On Thursday, the University of Florida has reluctantly agreed to let Richard Spencer speak at the first campus event since the march in Charlottesville back in August through the University of Virginia.
The University of Florida campus event is scheduled for the 19th of October, and is coming at a time when hate speech and free speech are a hot debate topic throughout the country.
The university claims its decision was because of their belief that the state institution must allow all people with different points of views their right to free speech.
The University of Florida had originally rejected the request by Spencer’s National Policy Institute to hold an event on their campus in September. According to the university spokeswomen, Janine Sikes, the rejection was “based on specific security threats.
Spencer, along with his attorney and supporters, challenged the decision, claiming that it violates his First Amendment rights.
Sikes later announced: “Although UF leadership has denounced Spencer’s white supremacist rhetoric, the university, as a state entity, must allow the free expression of all viewpoints. ”
She did say, however, that just to ensure the safety of its students during the event, “UF will end up paying at least $500,000 to enhance security on campus and in the city of Gainesville.”
This would include the “University of Florida Police Department, Gainesville Police Department, Alachua County Sheriff’s Office, Florida Department of Law Enforcement, Florida Highway Patrol and other agencies who are providing first responders.”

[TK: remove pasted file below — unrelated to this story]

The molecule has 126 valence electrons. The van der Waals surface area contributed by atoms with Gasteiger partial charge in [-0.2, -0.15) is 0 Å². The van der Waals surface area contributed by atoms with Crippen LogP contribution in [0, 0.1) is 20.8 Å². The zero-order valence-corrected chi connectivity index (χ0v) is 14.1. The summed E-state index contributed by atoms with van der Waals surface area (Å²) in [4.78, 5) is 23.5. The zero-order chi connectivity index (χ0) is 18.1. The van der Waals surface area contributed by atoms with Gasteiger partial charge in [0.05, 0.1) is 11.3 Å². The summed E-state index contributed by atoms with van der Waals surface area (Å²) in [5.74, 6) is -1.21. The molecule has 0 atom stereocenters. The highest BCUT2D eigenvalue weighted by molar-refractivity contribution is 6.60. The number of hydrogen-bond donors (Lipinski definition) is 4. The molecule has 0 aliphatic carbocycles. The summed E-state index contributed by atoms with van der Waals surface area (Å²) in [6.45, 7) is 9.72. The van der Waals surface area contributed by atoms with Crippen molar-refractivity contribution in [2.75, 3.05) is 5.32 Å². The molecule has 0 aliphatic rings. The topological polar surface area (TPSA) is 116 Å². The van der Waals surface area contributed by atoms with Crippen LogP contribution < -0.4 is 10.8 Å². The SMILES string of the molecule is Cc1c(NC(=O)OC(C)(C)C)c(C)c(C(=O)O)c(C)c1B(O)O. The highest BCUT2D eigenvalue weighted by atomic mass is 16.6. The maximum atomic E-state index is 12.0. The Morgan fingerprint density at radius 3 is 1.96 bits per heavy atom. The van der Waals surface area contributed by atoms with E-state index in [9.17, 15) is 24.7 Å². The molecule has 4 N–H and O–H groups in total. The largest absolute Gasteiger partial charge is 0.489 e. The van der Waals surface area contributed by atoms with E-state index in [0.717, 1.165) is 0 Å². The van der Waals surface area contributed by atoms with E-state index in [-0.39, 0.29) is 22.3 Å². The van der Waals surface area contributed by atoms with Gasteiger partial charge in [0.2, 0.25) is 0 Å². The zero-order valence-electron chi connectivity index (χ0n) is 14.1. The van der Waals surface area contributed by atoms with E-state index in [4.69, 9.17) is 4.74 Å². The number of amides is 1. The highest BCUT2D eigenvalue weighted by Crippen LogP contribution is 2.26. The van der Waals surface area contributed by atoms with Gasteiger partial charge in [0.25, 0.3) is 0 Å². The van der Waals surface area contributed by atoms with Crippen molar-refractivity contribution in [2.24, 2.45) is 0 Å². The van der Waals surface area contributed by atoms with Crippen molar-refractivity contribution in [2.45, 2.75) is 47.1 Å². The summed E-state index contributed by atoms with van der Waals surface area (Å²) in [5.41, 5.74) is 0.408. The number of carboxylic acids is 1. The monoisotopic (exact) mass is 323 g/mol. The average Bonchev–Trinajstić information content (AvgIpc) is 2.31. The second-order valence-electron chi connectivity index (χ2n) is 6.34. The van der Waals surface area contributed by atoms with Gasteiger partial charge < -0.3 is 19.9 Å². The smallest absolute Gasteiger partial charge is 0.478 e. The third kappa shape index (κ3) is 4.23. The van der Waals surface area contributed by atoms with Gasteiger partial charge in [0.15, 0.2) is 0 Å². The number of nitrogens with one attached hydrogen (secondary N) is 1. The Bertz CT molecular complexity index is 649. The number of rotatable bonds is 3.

Spencer’s Denied Speeches
Several universities have denied Spencer the chance to speak at their events following the Charlottesville incident, when one protestor drove his car into the crowd, killing one person and injuring nineteen. Spencer marched alongside the protestors and is widely known as a white supremacist.
Last spring, following Auburn University’s refusal to let him speak on their campus, a judge decided to overturn the decision, claiming it is unconstitutional to ban speech on the basis of its content while there was no evidence that Spencer advocated for violence.
Last month, Michigan State University was sued by George State University student, Cameron Padgett, who was organizing a college tour for Spencer. The lawsuit also claimed violations to his First Amendment rights.
“It’s terribly important,” Spencer said about the University of Florida’s decision. “It’s not just important for me. It is clearly a free-speech issue.”
“When one just says things that are anodyne or conventional, free speech is not in question,” he said. “But when someone says something controversial and radical, then the rubber hits the road.”